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Loyal user
Remscheid, Germany
284 Posts

Profile of abrell
Some Passe Passe Bottles have a valve so that the glass below can be refilled. It opens when pushing a plunger in the bottleneck.

One bottle I have has a problem. I can push the plunger but the valve does not open. The little rubber cone is loose on the plunger, the washer below seems to have never been fastened to that rod. So the rubber cone sticks in the hole, the plunger operates only the rod without any effect.

Does anyone have a solution to that problem?

My guesses are:
1. Cutting out the double bottom, removing the valve and later glueing the bottom back in.
2. Trying to glue the washer and the rubber cone with some glue while the valve is still in the bottle.

Has anybody ever built such a valve himself and knows a more reliable version for DIY?
Michael Baker
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Eternal Order
Near a river in the Midwest
11160 Posts

Profile of Michael Baker
I added one to a bottle years ago. Remove the old plunger, if you can. See if the parts can be salvaged. If not, you know the basic premise. You need a rubber stopper that will fit the hole. You need a threaded rod, plus sufficient washers and hex nut. Since you can more easily work through the bottom, you will build from the top, down.

In other words you will partially assemble the rod, insert it down from the top (neck), and then finish the bottom end (where the stopper will be).

The rod must have a stop, so that when pushed down to release the stopper from the hole, the entire unit doesn't fall out the bottom. This can be as simple as a washer secured with a hex nut on each side to lock it in place. The washer would be larger than the hole, of course. You can also solder this washer in place, too. It's proximity would depend on the depth of the upper liquid chamber. You will need to add some type of handle, or terminal to the top of the rod. This is what your finger will actually contact.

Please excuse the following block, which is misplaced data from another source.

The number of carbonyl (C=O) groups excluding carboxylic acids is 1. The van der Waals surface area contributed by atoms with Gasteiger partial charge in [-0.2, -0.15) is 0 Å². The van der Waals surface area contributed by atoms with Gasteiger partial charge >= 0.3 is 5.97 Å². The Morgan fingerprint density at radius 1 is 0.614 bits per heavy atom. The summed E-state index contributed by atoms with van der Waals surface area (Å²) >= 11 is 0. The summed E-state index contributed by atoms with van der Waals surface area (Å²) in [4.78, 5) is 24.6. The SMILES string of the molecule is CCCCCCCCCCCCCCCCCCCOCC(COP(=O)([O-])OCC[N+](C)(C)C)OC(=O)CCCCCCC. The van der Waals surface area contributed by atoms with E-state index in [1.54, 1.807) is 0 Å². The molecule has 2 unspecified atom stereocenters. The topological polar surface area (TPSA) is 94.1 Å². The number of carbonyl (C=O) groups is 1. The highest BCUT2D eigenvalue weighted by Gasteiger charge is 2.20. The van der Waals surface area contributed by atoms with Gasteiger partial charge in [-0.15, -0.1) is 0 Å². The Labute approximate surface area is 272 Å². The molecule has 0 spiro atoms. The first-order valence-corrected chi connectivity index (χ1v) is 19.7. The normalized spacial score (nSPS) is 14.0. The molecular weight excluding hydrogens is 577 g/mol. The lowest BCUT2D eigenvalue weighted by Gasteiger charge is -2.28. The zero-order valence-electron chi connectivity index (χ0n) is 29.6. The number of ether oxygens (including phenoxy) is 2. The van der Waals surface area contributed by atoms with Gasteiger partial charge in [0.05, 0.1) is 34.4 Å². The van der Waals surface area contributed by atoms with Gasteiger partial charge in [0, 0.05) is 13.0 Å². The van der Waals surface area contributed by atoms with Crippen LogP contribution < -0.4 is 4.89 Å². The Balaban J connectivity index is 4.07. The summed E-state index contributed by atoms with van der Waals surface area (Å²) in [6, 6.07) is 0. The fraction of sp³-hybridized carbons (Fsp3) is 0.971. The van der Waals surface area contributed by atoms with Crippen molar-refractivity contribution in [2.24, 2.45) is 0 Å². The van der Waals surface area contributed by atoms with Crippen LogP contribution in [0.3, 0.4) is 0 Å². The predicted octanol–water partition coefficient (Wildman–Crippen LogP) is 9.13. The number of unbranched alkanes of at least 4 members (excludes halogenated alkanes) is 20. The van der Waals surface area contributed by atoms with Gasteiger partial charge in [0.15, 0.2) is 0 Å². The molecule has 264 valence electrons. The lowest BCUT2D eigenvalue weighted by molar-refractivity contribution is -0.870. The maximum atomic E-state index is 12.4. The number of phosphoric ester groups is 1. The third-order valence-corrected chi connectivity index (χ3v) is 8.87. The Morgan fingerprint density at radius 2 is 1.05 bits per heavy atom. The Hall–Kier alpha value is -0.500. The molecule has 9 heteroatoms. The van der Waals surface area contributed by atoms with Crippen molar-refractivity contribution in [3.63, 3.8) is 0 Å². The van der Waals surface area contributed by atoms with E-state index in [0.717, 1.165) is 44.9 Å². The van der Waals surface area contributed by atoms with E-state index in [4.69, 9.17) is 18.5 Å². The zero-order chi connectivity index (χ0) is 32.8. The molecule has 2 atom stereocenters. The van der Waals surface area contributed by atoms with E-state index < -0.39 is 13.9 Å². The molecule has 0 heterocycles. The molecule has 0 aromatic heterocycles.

If you have a hex nut that will fit through the hole, add it to the bottom at a height where the top of the rubber stopper will be. If you can solder this, all the better.

Once that much is assembled, feed it down through the neck from the top and through the hole. It will go down only so far before the washer stops at the hole.

Now, from the bottom, add the rubber stopper to the rod and snug it up against the hex nut (you can add another washer in between if desired, as long as it is smaller than the hole).

Secure this in place with another washer and hex nut. A socket wrench with a long extension will make this job a snap.

Push the stopper up from the bottom until it jams in the hole. Your upper compartment is now water-tight. Fill the upper compartment with enough liquid to properly fill whatever glass will be below. A finger inserted into the neck can push down of the rod, dislodging the stopper, and allowing the liquid to drain down through the hole into the waiting glass below.

Of course what you really want to do, is fill the compartment with twice as much liquid as needed to fill one glass. Then, in the course of the routine, pour from the bottle to fill the visible glass. You will use half of the liquid reserve. The plunger then can be used to fill the hidden glass before revealing the Passe-Passe effect.

The info given is a basic idea. You can embellish the mechanics to make them operate more smoothly or quietly.
~michael baker
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